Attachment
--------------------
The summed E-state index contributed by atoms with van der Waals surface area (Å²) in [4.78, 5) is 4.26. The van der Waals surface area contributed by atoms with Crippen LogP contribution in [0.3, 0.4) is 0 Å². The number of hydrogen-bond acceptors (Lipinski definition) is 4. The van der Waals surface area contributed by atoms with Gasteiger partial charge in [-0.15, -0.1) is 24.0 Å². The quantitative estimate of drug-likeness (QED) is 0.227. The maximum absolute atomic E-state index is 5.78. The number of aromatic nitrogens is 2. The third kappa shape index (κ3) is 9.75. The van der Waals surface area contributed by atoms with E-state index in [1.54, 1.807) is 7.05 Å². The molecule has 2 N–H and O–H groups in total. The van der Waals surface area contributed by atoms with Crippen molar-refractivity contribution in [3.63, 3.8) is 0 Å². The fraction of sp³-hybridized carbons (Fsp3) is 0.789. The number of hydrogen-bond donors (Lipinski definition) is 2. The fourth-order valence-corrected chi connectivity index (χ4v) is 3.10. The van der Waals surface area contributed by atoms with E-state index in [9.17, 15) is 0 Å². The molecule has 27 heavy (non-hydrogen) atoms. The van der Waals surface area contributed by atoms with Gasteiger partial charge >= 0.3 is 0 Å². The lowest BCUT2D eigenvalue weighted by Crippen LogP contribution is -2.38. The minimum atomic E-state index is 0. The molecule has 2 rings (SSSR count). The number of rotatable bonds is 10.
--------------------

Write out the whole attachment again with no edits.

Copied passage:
The summed E-state index contributed by atoms with van der Waals surface area (Å²) in [4.78, 5) is 4.26. The van der Waals surface area contributed by atoms with Crippen LogP contribution in [0.3, 0.4) is 0 Å². The number of hydrogen-bond acceptors (Lipinski definition) is 4. The van der Waals surface area contributed by atoms with Gasteiger partial charge in [-0.15, -0.1) is 24.0 Å². The quantitative estimate of drug-likeness (QED) is 0.227. The maximum absolute atomic E-state index is 5.78. The number of aromatic nitrogens is 2. The third kappa shape index (κ3) is 9.75. The van der Waals surface area contributed by atoms with E-state index in [1.54, 1.807) is 7.05 Å². The molecule has 2 N–H and O–H groups in total. The van der Waals surface area contributed by atoms with Crippen molar-refractivity contribution in [3.63, 3.8) is 0 Å². The fraction of sp³-hybridized carbons (Fsp3) is 0.789. The number of hydrogen-bond donors (Lipinski definition) is 2. The fourth-order valence-corrected chi connectivity index (χ4v) is 3.10. The van der Waals surface area contributed by atoms with E-state index in [9.17, 15) is 0 Å². The molecule has 27 heavy (non-hydrogen) atoms. The van der Waals surface area contributed by atoms with Gasteiger partial charge >= 0.3 is 0 Å². The lowest BCUT2D eigenvalue weighted by Crippen LogP contribution is -2.38. The minimum atomic E-state index is 0. The molecule has 2 rings (SSSR count). The number of rotatable bonds is 10.